Why am I bothering you with this particular table? Because it straddles WW I and shows the effect of the war on the hop trade. Or lack of effect, in some cases.
The four countries with the biggest share of hop production - Germany, USA, UK and Czechoslovakia - remained at the top of the pile for most of the 20th century. With the exception of Britain, whose hop industry collapsed in the 1980's.
It's a great irony that the country to profit most from the effects of the war, the USA, wasn't brewing any beer at all by the time of the last figures. Presumably it was exports that kept hop growing alive in the US. I can't think of many uses for hops other than in making beer.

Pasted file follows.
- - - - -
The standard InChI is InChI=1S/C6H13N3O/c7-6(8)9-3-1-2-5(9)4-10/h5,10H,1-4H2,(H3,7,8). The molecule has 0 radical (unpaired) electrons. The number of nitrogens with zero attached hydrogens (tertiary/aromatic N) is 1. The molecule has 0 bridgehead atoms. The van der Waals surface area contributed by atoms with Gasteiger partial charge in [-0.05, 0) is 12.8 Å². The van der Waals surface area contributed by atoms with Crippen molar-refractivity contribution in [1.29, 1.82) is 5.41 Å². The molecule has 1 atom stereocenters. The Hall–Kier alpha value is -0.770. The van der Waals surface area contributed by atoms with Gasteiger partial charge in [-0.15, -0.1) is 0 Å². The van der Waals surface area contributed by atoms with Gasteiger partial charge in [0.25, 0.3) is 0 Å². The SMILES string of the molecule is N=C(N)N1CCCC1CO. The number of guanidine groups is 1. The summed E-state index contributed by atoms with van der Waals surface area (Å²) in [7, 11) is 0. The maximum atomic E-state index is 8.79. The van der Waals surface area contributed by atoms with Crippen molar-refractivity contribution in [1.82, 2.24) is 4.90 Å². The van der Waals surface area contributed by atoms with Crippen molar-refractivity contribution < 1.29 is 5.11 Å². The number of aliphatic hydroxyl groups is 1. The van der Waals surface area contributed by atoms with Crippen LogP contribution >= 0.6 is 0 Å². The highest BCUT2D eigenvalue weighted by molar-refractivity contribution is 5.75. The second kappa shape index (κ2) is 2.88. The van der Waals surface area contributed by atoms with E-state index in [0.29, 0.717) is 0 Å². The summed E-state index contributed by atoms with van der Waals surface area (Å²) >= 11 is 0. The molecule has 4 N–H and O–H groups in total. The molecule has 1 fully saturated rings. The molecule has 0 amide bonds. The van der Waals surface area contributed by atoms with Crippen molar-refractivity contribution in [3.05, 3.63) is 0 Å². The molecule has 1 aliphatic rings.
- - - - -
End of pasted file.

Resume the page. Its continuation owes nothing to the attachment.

|Share of world hop production by country|
|Czechoslovakia formerly Bohemia||10.01%||11.85%||14.43%||14.41%||11.67%||11.63%|
|Barth Hop Report 1914-1915 to 1920-1921|
In Britain and Belgium (more surprisingly) Belgium the war appears from this table to have had little effect. But if you look at the acreage under hops and the quantity of hops produced, you can see that this wasn't the case.
|Hop production and acreage|
|Barth Hop Report 1913-1914|
|Barth Hop Report 1922-1923|
(I've used different years for the production because 1913 and 1921 were both years with a particularly bad harvest.)
In absolute terms, production fell everywhere except France. And the only reason it increased there was because of the transfer of Alsace-Lorraine back to France. Globally hop production was approximately cut in half as a result of WW I.